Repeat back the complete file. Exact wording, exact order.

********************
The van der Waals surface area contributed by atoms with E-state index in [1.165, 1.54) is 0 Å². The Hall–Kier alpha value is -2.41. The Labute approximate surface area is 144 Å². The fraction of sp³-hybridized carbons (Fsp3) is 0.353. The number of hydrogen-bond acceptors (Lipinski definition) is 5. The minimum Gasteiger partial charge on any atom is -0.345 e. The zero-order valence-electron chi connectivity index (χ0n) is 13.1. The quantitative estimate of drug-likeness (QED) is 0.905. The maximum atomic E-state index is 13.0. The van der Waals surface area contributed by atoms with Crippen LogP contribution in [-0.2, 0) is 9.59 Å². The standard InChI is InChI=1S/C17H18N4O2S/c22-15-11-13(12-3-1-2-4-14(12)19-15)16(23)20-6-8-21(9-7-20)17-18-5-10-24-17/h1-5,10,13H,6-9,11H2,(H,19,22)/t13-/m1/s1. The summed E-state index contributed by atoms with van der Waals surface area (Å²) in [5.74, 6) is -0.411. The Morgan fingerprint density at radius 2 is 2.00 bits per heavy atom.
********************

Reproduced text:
The van der Waals surface area contributed by atoms with E-state index in [1.165, 1.54) is 0 Å². The Hall–Kier alpha value is -2.41. The Labute approximate surface area is 144 Å². The fraction of sp³-hybridized carbons (Fsp3) is 0.353. The number of hydrogen-bond acceptors (Lipinski definition) is 5. The minimum Gasteiger partial charge on any atom is -0.345 e. The zero-order valence-electron chi connectivity index (χ0n) is 13.1. The quantitative estimate of drug-likeness (QED) is 0.905. The maximum atomic E-state index is 13.0. The van der Waals surface area contributed by atoms with Crippen LogP contribution in [-0.2, 0) is 9.59 Å². The standard InChI is InChI=1S/C17H18N4O2S/c22-15-11-13(12-3-1-2-4-14(12)19-15)16(23)20-6-8-21(9-7-20)17-18-5-10-24-17/h1-5,10,13H,6-9,11H2,(H,19,22)/t13-/m1/s1. The summed E-state index contributed by atoms with van der Waals surface area (Å²) in [5.74, 6) is -0.411. The Morgan fingerprint density at radius 2 is 2.00 bits per heavy atom.